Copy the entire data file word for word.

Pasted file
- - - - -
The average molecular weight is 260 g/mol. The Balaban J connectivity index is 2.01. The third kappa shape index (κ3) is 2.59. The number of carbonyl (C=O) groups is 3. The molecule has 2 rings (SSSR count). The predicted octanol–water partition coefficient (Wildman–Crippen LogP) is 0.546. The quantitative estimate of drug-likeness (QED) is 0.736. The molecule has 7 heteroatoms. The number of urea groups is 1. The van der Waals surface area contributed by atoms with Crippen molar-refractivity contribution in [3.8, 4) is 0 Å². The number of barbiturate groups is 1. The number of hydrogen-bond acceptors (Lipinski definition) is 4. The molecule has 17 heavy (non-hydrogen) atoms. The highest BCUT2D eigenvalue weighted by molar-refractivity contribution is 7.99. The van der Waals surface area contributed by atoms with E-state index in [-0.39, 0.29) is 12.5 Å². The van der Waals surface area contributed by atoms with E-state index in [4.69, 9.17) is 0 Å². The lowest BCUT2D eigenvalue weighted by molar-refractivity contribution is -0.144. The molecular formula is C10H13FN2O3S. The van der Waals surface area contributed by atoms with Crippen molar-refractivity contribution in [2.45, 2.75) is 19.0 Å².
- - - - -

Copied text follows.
The average molecular weight is 260 g/mol. The Balaban J connectivity index is 2.01. The third kappa shape index (κ3) is 2.59. The number of carbonyl (C=O) groups is 3. The molecule has 2 rings (SSSR count). The predicted octanol–water partition coefficient (Wildman–Crippen LogP) is 0.546. The quantitative estimate of drug-likeness (QED) is 0.736. The molecule has 7 heteroatoms. The number of urea groups is 1. The van der Waals surface area contributed by atoms with Crippen molar-refractivity contribution in [3.8, 4) is 0 Å². The number of barbiturate groups is 1. The number of hydrogen-bond acceptors (Lipinski definition) is 4. The molecule has 17 heavy (non-hydrogen) atoms. The highest BCUT2D eigenvalue weighted by molar-refractivity contribution is 7.99. The van der Waals surface area contributed by atoms with E-state index in [-0.39, 0.29) is 12.5 Å². The van der Waals surface area contributed by atoms with E-state index in [4.69, 9.17) is 0 Å². The lowest BCUT2D eigenvalue weighted by molar-refractivity contribution is -0.144. The molecular formula is C10H13FN2O3S. The van der Waals surface area contributed by atoms with Crippen molar-refractivity contribution in [2.45, 2.75) is 19.0 Å².